Himantoglossum x agiasense, Sanatorio corner. © Jan van Lent 8-6-15 #009, 024, 006
X Comptoglossum agiasense I. KARATZAS 2004 =
Himantoglossum x agiasense (KARATZAS) 2004.
Himantoglossum comperianum (STEVEN 1829) DELFORGE 2005;
Himantoglossum montis-tauri KREUTZ & LÜDERS 1997;
Himantoglossum caprinum (M.BIEB.) SPRENGEL 1819;
Himantoglossum jankae SOMLYAY, KREUTZ & ÓVÁRI 2012.
Himantoglossum x agiasense, Sanatorio corner. © Jan van Lent 8-6-15 #025, one of the bottom flowers.
Same Himantoglossum x agiasense, Sanatorio corner. © Jan van Lent 8-06-2015 #009, upper flowers.
REMARKS: This big hybrid – with its octopus-like tentacles – between Himantoglossum comperianum and Himantoglossum montis-tauri was described for the first time by I. Karatzas – accompanied by the orchid researchers A. Alibertis and P. Saliaris – in 2004, on the steep corner on the road above the village of Agiasos to the chestnut forest. They christened it with the name X Comptoglossum agiasense I. KARATZAS.
In those days it was indeed Comperia comperiana instead of Himantoglossum comperianum; the name Karatzas gave to the hybrid was at that time fully correct. But there is no genus Comperia or Barlia anymore after DELFORGE’s (2005) analysis of the genus Himantoglossum. Today the correct name should be: Himantoglossum x agiasense I. KARATZAS 2004.
And gentlemen, don’t get smart now and don’t come up next month with an H. jankae ssp.
agiasense (KARATZAS) KREUTZ/ DELFORGE/ H&M 2015 or… (please fill in your name and your ‘discovery’ in capital letters).
HABITAT: I found a flowering Himantoglossum agiasense for the first time in 2011, almost withered but still recognizable. Also on this corner – a few meters away – stood a completely withered H. comperianum. But for the last four years stopping on this corner was never successful, there was nothing to photograph, I only could stare at the remains of eaten – by goats, or crushed – by humans – Himantoglossa, accompanied by some thrown away cigarette packets , plastic bags and goat shit. But this year I’m really lucky: the big orchid is in full flower! Hopefully the ‘farmer’ opposite this corner finally ate all his goats… And where was ‘comperianum’ you are going to ask me. I found 3 in the neighbourhood, at a distant of 20 or so meters, now almost withered but on the 31st of May they were still in full flower.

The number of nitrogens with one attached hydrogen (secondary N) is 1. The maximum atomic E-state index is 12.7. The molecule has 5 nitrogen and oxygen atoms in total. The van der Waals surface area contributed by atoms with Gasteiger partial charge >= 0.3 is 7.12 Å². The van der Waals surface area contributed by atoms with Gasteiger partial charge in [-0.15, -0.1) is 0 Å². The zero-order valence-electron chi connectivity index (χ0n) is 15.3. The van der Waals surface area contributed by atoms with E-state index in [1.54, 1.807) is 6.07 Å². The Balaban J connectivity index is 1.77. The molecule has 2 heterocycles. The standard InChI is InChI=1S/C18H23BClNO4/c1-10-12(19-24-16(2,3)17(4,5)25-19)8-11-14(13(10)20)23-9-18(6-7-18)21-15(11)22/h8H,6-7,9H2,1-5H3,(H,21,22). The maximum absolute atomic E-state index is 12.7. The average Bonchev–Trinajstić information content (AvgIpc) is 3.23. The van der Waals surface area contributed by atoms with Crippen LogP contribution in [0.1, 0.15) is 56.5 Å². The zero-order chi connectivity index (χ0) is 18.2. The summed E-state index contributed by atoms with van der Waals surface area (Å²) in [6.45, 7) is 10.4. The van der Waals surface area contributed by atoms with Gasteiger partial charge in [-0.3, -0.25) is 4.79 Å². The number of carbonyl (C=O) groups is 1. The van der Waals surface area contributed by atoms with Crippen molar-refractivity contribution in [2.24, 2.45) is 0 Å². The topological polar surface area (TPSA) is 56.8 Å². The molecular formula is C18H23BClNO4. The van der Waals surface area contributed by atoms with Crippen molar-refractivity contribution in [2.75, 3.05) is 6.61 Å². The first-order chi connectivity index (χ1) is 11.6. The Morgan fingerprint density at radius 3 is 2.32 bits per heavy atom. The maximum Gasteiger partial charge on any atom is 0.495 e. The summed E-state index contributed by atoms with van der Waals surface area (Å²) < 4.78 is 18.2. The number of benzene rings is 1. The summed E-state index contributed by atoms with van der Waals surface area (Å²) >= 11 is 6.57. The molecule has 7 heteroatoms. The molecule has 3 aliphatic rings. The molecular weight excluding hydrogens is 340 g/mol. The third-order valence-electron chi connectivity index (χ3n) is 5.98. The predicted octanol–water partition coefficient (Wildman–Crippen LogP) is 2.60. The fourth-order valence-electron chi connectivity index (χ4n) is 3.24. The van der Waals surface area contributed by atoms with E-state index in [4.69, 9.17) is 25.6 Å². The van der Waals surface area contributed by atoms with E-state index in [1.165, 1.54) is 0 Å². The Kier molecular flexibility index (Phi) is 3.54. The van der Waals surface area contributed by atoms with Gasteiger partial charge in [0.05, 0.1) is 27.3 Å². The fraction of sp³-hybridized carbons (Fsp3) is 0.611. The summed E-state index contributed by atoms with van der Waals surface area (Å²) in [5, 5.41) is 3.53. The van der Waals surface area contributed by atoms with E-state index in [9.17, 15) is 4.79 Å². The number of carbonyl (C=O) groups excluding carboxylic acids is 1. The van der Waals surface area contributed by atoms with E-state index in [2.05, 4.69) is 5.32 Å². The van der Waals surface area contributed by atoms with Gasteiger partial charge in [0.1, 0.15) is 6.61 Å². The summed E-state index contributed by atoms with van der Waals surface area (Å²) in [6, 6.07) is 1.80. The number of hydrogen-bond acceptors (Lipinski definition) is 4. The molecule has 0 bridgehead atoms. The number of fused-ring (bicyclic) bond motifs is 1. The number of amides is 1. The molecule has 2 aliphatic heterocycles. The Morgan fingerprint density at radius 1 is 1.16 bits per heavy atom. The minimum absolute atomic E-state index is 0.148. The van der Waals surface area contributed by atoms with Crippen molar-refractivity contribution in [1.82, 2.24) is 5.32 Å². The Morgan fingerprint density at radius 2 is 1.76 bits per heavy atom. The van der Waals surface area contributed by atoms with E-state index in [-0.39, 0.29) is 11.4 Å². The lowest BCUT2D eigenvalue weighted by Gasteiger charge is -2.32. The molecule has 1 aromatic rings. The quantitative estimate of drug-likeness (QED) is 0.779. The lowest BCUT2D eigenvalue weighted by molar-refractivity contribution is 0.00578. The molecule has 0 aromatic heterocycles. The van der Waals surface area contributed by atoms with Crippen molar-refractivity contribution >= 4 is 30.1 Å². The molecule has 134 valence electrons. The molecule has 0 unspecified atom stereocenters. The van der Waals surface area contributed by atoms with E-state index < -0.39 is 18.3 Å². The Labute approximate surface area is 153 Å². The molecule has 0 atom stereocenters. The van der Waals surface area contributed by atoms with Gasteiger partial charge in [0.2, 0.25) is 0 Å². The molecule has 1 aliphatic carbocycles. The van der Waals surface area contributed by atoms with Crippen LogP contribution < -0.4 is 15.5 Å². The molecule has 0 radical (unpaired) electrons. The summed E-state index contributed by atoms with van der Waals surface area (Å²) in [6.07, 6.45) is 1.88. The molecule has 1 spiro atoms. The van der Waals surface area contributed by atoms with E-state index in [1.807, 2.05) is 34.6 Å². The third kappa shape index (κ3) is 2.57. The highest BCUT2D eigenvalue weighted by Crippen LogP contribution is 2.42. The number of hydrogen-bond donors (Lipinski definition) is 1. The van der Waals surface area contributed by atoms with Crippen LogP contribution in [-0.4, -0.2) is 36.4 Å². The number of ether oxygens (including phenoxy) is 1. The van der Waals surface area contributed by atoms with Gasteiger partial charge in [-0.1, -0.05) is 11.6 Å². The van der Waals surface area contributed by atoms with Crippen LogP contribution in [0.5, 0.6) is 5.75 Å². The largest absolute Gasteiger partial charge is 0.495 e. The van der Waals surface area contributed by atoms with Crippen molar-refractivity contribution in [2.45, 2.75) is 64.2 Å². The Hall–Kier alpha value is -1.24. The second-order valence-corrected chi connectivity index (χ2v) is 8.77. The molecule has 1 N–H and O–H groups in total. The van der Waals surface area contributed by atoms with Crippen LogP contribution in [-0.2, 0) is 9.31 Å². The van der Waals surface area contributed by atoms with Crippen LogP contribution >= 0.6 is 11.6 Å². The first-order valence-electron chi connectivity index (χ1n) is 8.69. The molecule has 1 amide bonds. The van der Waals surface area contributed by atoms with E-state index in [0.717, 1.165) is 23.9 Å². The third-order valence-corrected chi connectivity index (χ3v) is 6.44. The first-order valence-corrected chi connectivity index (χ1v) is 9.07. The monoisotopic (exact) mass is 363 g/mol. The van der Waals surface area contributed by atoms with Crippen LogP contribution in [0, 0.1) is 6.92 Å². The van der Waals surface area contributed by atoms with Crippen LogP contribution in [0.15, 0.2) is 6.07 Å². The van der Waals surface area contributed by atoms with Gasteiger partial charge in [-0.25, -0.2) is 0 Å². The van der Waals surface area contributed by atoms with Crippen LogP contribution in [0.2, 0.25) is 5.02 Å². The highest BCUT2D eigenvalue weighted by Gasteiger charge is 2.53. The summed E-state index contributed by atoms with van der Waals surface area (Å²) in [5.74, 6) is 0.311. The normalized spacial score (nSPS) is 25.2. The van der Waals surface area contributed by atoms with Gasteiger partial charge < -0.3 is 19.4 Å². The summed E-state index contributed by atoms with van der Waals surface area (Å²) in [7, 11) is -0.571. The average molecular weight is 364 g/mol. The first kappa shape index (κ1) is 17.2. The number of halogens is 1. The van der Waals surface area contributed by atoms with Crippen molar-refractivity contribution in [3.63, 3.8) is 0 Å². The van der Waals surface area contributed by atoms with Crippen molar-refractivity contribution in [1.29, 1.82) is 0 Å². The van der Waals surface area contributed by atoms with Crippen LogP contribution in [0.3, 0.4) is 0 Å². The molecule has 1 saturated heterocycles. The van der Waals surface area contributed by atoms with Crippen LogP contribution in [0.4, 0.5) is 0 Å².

Sanatorio corner 31-5-15 H. caprinum #114; H. x agiasense #090; H. comperianum #124
And because of this remarkable absence of goats there were two other Himantoglossa to admire on this corner this time, although someone had stepped on one of them; it was crushed and half-broken: we had to give it a stick so it could stand up straight. And that was of all Lizard orchids maybe the much talked over H. montis-tauri. But the other one was still healthy, but very small for a H. caprinum. So we had them all three at the same time at the same spot.
Sanatorio corner 8-6-15 H. caprinum #030; H. x agiasense #016; H. montis-tauri? #078
The problem with those two ‘real’ Himantoglossa is that they are very small to be H. caprinum or montis-tauri. Also the caprinum I photographed on this same corner on 10-06-2012 was much too ‘petit’ in comparison with the big montis-tauri and caprinum which are growing above Megalochori. But it is possible this small size has to do with the grazing from the goats; the plants never had the opportunity to grow big?
But why was H. agiasense so big? Yes, hybrids can grow bigger but still…
Also – while looking to the upper (reddish) and lowest (green) flowers of Himantoglossum x agiasense – is it maybe a hybrid between H. comperianum, H. montis-tauri AND H. caprinum? And what about the rumours in orchid circles that all Himantoglossa on Lesvos actually have to be renamed H. jankae? And where did this name come from?
Himantoglossum caprinum? Sanatorio corner. © Jan van Lent 10-06-2012 #021
RESEARCH: I never heard of H. jankae until I read WERNER HAHN’s article in 2012 ‘Auf den Spuren von Christian von Steven: Orchideen-und Bestäuberuntersuchungen im Krimgebirge 2011 and KREUTZ (2014) ‘Neue Erkentnisse zu den Orchideen Rumäniens’: